Mumbai: The country’s domestic airlines have decided to increase Rs300 a ticket for the so-called fuel surcharge designed to combat the rise in the price of aviation turbine fuel (ATF), taking the levy up to Rs1,650 each passenger, as state-run oil marketing companies increased jet fuel prices by more than 14%.
Flight turbulence: Passengers at Delhi airport. Travel agents say passengers are increasingly unhappy with the frequent fuel surcharge increases and they have started considering rail travel instead.
Jet fuel accounts for 40% of operating costs for domestic airlines and the domestic industry is estimated to spend around $1.9 billion, or Rs7,543 crore, annually on fuel bill, based on November 2007 rates. With the latest hike, the fuel surcharge alone will come up to Rs1,650 per ticket, apart from a Rs150 congestion surcharge and Rs225 passenger service tax payable to airports.
In all, a passenger will end up paying Rs2,025 per ticket apart from what airlines call the “basic fare” of a ticket, which varies depending on the route, passenger traffic and the time of purchase of the ticket.
“We will impose Rs300 per ticket on domestic travel from Sunday midnight,” said Wolfgang Prock-Schauer, chief executive officer of Jet Airways (India) Ltd, which owns a fleet of 71 aircraft and operates 350 flights daily. Other airlines, too, are expected to impose this surcharge from midnight on Sunday.
“We are constrained to hike fuel surcharge as there are no other options,” said Siddhanta Sharma, executive chairman of New Delhi-based low fare carrier SpiceJet Ltd. Executives of other airlines expressed a similar view.
A domestic airline, for its Indian operations, will have to pay Rs47,444.14 per kl at the New Delhi airport from Saturday against Rs41,417.33, up 14.55%. The price at Mumbai airport shot up 14.63% to reach Rs49,061 a kl, according to an update on the website of Indian Oil Corp. Ltd.
“There is no scope for reducing ATF prices until international crude prices come down, or the government lowers the taxes. We are not going to do business at a loss. If anybody can import ATF at a price better than us, they can do it,” said Sarthak Behuria, chairman of IndianOil, the largest supplier of jet fuel in the country with 80% market share.
Primarily, aviation fuel is supplied by three state-run oil companies IndianOil, Hindustan Petroleum Corp. Ltd and Bharat Petroleum Corp. Ltd.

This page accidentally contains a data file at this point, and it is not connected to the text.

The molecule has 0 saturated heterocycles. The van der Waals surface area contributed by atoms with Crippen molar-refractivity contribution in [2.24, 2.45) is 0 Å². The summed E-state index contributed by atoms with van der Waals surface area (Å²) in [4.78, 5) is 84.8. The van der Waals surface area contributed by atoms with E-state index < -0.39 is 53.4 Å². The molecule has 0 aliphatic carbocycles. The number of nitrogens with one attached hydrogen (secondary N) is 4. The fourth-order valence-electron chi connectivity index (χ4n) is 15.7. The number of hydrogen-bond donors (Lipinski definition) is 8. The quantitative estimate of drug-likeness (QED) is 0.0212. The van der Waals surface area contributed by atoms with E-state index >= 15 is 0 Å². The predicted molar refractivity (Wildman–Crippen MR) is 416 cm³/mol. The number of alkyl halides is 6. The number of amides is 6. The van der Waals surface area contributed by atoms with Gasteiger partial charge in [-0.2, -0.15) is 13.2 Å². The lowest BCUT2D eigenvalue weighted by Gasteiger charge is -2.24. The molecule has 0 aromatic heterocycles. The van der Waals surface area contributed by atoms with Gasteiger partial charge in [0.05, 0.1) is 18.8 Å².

“It is unfortunate that fuel surcharge is shooting up. I am frequent flyer and would continue to fly as long as my company is paying. But certainly, I will think twice before booking an airline ticket for my personal travel in the backdrop this high ticket cost,” said a senior executive of a motorcycle maker in Chennai who did not want to be named.
Travel agents said passengers are increasingly unhappy with the frequent fuel surcharge increase and they have started reconsidering rail travel. These agents, who receive a commission only on the basic fare of a ticket, excluding surcharges and taxes, have for long been critical of airlines levying fuel surcharge.
“Certainly, the frequent fuel surcharges are going to adversely affect the passenger growth. But there is no other alternative. The government should lower the taxes (on fuel) to help airlines,” endorsed Prock-Schauer.
In fiscal 2007, airlines carried 35 million domestic passengers, up 39.50% from the previous year. The Centre for Asia Pacific Aviation, a leading consulting and research firm, projects domestic traffic will grow at 25% to 30% a year until 2010 and is expected to cross 60 million by that time frame.
“The fuel surcharge will immediately hit the low fare carriers. Cost-sensitive passengers, who have just shifted from railways to airlines, will now consider going back. This is not a healthy trend,” said M. Thiagarajan, managing director of Chennai-based premium airline, Paramount Airways.
ATF for domestic operations in India is priced 70-90% higher than international rates. Even for international carriers, the fuel is priced higher than what is prevailing abroad.
As an example, according to Federation of Indian Airlines (FIA), an airline industry body, an airline in India with an operating loss of Rs120 crore for the quarter ended 31 December 2006, would have reported an operating profit of Rs30 crore for the same period if fuel prices were closer to international benchmarks. FIA said bringing down ATF prices for domestic operations to international levels will result in an estimated annual savings of $624 million for the airline industry.
Tarun Shukla in New Delhi contributed to this story.